The James Bay Winter Road will be built to a more “robust” standard this season due to traffic to and from the abandoned Victor Mine site.
The 311 kilometer route connects First Nations communities on the James Bay coast, including Attawapiskat, Kashechewan, Fort Albany and Moosonee.
The ice road is built and maintained annually. It is operated and managed by the Kimesskanemenow LP.
The company is currently in the planning stage, setting up contractors and signing agreements with the communities.
“We hired our staff and we did orientation and stuff. We hope to start next week,” said Nancy Wood, president of Kimesskanemenow LP.
The road is generally open to light traffic such as vans in mid-January and heavier traffic in early February.
Environmental engineering consultancy Golder, which has been hired by the De Beers Group to oversee the closure of the disused Victor Mine, will use the road to transport remaining equipment and infrastructure out of the mine.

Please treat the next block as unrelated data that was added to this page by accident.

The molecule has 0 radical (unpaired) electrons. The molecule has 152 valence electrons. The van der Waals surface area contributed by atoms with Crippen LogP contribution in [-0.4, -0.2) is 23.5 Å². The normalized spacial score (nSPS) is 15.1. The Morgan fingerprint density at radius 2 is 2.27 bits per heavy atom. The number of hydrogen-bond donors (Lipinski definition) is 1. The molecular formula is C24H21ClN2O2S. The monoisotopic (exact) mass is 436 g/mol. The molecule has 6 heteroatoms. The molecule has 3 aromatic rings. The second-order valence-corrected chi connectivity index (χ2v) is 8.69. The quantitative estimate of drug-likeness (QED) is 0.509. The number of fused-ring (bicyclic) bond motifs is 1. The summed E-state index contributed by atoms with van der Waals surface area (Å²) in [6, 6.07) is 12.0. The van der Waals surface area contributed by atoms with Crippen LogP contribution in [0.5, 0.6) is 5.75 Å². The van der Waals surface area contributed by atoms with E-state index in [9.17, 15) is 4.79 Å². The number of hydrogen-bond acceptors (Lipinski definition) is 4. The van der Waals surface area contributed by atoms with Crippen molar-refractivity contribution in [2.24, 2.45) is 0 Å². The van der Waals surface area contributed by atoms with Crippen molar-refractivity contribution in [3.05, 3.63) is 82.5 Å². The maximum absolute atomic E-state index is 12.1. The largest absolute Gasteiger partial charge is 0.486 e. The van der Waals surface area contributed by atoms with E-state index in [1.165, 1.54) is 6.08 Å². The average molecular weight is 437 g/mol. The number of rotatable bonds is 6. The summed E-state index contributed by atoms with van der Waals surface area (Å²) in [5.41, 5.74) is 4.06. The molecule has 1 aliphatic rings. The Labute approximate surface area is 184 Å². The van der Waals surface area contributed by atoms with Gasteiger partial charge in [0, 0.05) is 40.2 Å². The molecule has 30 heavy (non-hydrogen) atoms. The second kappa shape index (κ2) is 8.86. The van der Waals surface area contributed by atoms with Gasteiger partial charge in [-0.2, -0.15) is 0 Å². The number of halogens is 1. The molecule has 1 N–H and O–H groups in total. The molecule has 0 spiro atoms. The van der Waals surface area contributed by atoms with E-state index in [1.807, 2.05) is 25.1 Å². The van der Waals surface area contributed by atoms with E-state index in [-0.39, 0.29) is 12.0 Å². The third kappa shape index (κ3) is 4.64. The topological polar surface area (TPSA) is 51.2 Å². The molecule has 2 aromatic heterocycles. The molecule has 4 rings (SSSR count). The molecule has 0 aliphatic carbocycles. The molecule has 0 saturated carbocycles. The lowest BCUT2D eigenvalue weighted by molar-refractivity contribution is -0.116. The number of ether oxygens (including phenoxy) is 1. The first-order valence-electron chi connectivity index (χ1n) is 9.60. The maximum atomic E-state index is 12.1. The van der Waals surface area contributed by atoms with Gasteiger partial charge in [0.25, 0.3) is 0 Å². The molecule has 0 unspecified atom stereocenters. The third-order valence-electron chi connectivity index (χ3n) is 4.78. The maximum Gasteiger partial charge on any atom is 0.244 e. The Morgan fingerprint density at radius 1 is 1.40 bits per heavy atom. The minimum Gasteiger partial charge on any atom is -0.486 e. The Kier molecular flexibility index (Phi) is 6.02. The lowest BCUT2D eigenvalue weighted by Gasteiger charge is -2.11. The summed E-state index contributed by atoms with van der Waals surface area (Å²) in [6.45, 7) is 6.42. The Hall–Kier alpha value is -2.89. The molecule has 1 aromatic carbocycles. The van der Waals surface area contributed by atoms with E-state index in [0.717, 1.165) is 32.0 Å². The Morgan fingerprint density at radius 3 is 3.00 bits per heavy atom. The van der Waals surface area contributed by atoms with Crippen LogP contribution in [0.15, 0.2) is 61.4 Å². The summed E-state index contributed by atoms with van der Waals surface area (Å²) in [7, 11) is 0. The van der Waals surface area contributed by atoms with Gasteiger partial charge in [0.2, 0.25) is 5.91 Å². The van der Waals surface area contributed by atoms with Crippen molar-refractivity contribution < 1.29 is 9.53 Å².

“We just made a deal with them,” Wood said. “And they are making a financial contribution to improving the road.”
The Victor Mine opened in 2008 and ceased operations in 2019.
Due to mining traffic, the James Bay road will be built to a more robust standard, Wood said, adding that with the increased road standard, the company is looking to hire more people.
“The ice crossings are made to a thicker standard. And the bridges, we have more money to improve them so that heavier loads can cross them,” she said.
Wood declined to disclose how much funding the company has received from the federal and provincial governments this season. Last year, the combined funding was $1.2 million.
“We hope it will be a good season,” she said.
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